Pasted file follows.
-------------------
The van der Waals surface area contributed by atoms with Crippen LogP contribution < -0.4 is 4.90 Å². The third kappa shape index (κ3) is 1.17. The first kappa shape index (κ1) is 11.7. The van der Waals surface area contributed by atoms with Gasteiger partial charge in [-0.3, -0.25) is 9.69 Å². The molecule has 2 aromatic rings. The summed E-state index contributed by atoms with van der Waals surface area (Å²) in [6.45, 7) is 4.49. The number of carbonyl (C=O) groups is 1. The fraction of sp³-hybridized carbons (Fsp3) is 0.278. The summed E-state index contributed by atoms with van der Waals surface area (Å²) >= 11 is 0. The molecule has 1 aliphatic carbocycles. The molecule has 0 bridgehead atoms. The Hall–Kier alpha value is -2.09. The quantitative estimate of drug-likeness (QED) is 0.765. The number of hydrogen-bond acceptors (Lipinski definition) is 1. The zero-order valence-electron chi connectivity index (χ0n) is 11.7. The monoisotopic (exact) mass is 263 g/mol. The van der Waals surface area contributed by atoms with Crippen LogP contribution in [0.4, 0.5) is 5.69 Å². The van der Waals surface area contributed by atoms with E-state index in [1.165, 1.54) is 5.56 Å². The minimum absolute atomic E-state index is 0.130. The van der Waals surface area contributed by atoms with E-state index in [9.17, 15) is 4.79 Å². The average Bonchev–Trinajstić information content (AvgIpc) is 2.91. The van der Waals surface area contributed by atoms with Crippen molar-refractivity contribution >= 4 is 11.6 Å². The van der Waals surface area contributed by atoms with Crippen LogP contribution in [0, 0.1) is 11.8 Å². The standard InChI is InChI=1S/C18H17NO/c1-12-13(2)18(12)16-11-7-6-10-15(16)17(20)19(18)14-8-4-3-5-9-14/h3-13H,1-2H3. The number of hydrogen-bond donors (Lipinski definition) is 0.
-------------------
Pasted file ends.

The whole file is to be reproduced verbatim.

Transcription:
The van der Waals surface area contributed by atoms with Crippen LogP contribution < -0.4 is 4.90 Å². The third kappa shape index (κ3) is 1.17. The first kappa shape index (κ1) is 11.7. The van der Waals surface area contributed by atoms with Gasteiger partial charge in [-0.3, -0.25) is 9.69 Å². The molecule has 2 aromatic rings. The summed E-state index contributed by atoms with van der Waals surface area (Å²) in [6.45, 7) is 4.49. The number of carbonyl (C=O) groups is 1. The fraction of sp³-hybridized carbons (Fsp3) is 0.278. The summed E-state index contributed by atoms with van der Waals surface area (Å²) >= 11 is 0. The molecule has 1 aliphatic carbocycles. The molecule has 0 bridgehead atoms. The Hall–Kier alpha value is -2.09. The quantitative estimate of drug-likeness (QED) is 0.765. The number of hydrogen-bond acceptors (Lipinski definition) is 1. The zero-order valence-electron chi connectivity index (χ0n) is 11.7. The monoisotopic (exact) mass is 263 g/mol. The van der Waals surface area contributed by atoms with Crippen LogP contribution in [0.4, 0.5) is 5.69 Å². The van der Waals surface area contributed by atoms with E-state index in [1.165, 1.54) is 5.56 Å². The minimum absolute atomic E-state index is 0.130. The van der Waals surface area contributed by atoms with E-state index in [9.17, 15) is 4.79 Å². The average Bonchev–Trinajstić information content (AvgIpc) is 2.91. The van der Waals surface area contributed by atoms with Crippen molar-refractivity contribution >= 4 is 11.6 Å². The van der Waals surface area contributed by atoms with Crippen LogP contribution in [0, 0.1) is 11.8 Å². The standard InChI is InChI=1S/C18H17NO/c1-12-13(2)18(12)16-11-7-6-10-15(16)17(20)19(18)14-8-4-3-5-9-14/h3-13H,1-2H3. The number of hydrogen-bond donors (Lipinski definition) is 0.